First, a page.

|Owning a Home
How Much Home Do
I Qualify For?
Income. Debt. Down Payment. Closing Costs. Two Years Income
Tax Returns. Assets. Liabilities. IRAs. You want WHAT? Just what
can I afford?
Buying a home in today s marketplace is a bit intimidating. And
your new home purchase is likely to be one of the most important
decisions you ve ever had to make. Usually it s one of the
single most valuable assets you ll own.
Where to Start
Before you invest hundreds of hours searching--and to avoid any
heartbreak if you find yourself unable to qualify for your dream
home--sit down with a lender. Your lender can perform a simple
verbal prequalfication in about twenty minutes and a
full-fledged prequalfication in about 5 days.
Pre-qualification not only allows you to focus your search in
the correct price range, saving a lot of wasted time and
frustration, but it can also give you an edge when competing
with other offers on a home that you find. If a seller is
deciding between two offers -yours who has been qualified and
another unqualified offer, they are much more likely to pick
yours. Pre-qualification will also give you leverage when
negotiating with a seller in a non-competitive atmosphere; it
essentially makes you a cash buyer.
The amount of home that you qualify for will be determined by
three key factors: your down payment, your ability to qualify
for a mortgage and closing costs.
The Down Payment
Whereas a current homeowner can rely on equity from their home
sale, a first time homebuyer is limited to the money they can
save. The days of having to put 20 percent down on a home are in
the past, although putting a large amount of money down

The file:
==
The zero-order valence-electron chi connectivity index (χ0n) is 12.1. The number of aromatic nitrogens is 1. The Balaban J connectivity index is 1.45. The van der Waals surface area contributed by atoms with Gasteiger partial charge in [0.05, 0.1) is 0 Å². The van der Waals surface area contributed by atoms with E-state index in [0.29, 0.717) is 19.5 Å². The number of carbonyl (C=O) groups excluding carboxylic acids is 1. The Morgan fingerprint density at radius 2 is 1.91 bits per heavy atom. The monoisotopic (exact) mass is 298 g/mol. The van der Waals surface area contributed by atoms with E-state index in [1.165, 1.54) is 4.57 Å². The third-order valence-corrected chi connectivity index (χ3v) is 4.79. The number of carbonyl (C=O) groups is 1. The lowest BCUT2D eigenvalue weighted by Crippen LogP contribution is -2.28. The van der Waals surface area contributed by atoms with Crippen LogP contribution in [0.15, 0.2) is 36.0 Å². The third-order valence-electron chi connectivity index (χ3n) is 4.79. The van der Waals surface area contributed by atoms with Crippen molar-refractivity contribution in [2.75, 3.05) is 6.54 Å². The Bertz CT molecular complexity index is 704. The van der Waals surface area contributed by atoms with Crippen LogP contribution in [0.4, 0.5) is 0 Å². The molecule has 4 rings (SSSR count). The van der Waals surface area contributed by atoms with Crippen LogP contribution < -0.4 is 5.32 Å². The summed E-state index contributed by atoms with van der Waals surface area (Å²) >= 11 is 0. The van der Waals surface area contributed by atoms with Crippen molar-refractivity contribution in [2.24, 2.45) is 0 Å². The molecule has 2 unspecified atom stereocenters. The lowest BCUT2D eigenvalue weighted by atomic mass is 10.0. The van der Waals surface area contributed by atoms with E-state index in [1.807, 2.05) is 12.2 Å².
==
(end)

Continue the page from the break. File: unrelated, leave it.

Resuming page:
definitely makes it easier to qualify for a mortgage and to get
the lowest interest rates available. With the various programs
that are available today, you can put as little as 3 percent
down on a home.
Qualifying for the Mortgage
There are two basic guidelines that lenders use to determine
what size mortgage you are eligible for:
Specifically, most lenders will consider 4 key factors to
determine your ability to qualify for a home loan:
- Your monthly mortgage payment of principal, interest,
taxes and insurance (PITI) should not exceed 25 to 28% of
your monthly gross income.
- Your monthly housing cost (PITI) plus other long-term
debt should not exceed 33 to 38% of your monthly gross
Income This first element can include not only your
gross monthly income and secondary income (commissions, bonuses)
but also your history of employment, stability of income,
education, even potential for future earnings.
Credit History -- This encompasses your history of debt
repayment, total outstanding debt, highest balance, and your
highest monthly debt balance.
Assets Your assets consist of cash on hand, savings and
checking accounts, CDs, stocks, bonds or any other type of
Property The home you are planning to purchase will be
appraised to determine the market value. The estimated value
must be sufficient to secure the loan. Lenders will loan you no
more than a certain percentage (usually 95%) of this value.
Keep in mind that in addition to your down payment, you will
also be responsible for paying fees for the loan and closing
costs. These will be required at the time of closing unless you
qualify and choose to have these included in your financing.
- Closing Costs generally will range between 2 percent and
6 percent of the mortgage loan, depending on the loan and
lender. You will be provided with a "Good Faith Estimate" of
closing costs so you can know what to expect.
- "Points", which are one-time charges equal to one
percent of your loan amount, may be required by your lender
- Your closing agent will charge a fee at the close of the
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